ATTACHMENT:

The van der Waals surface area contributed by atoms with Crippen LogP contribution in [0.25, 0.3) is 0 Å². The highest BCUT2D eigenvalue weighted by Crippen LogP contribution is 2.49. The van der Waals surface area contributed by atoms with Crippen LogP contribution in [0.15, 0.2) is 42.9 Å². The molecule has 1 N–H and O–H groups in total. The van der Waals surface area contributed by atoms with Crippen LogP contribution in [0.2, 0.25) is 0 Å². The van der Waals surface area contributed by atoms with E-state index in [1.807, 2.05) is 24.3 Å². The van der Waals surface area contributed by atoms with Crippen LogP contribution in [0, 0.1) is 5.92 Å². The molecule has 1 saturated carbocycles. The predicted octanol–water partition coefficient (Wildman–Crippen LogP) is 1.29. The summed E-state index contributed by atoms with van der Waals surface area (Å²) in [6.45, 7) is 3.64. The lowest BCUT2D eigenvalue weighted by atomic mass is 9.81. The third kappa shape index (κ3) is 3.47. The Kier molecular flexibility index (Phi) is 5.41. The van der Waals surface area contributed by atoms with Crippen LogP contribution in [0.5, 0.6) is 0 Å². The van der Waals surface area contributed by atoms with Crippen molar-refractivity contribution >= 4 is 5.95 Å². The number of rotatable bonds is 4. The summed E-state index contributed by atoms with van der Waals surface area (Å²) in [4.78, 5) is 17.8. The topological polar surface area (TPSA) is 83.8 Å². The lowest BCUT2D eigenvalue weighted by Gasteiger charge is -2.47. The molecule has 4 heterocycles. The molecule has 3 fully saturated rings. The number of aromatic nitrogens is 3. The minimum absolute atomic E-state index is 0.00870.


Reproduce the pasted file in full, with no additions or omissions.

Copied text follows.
The van der Waals surface area contributed by atoms with Crippen LogP contribution in [0.25, 0.3) is 0 Å². The highest BCUT2D eigenvalue weighted by Crippen LogP contribution is 2.49. The van der Waals surface area contributed by atoms with Crippen LogP contribution in [0.15, 0.2) is 42.9 Å². The molecule has 1 N–H and O–H groups in total. The van der Waals surface area contributed by atoms with Crippen LogP contribution in [0.2, 0.25) is 0 Å². The van der Waals surface area contributed by atoms with E-state index in [1.807, 2.05) is 24.3 Å². The van der Waals surface area contributed by atoms with Crippen LogP contribution in [0, 0.1) is 5.92 Å². The molecule has 1 saturated carbocycles. The predicted octanol–water partition coefficient (Wildman–Crippen LogP) is 1.29. The summed E-state index contributed by atoms with van der Waals surface area (Å²) in [6.45, 7) is 3.64. The lowest BCUT2D eigenvalue weighted by atomic mass is 9.81. The third kappa shape index (κ3) is 3.47. The Kier molecular flexibility index (Phi) is 5.41. The van der Waals surface area contributed by atoms with Crippen LogP contribution in [0.5, 0.6) is 0 Å². The van der Waals surface area contributed by atoms with Crippen molar-refractivity contribution >= 4 is 5.95 Å². The number of rotatable bonds is 4. The summed E-state index contributed by atoms with van der Waals surface area (Å²) in [4.78, 5) is 17.8. The topological polar surface area (TPSA) is 83.8 Å². The lowest BCUT2D eigenvalue weighted by Gasteiger charge is -2.47. The molecule has 4 heterocycles. The molecule has 3 fully saturated rings. The number of aromatic nitrogens is 3. The minimum absolute atomic E-state index is 0.00870.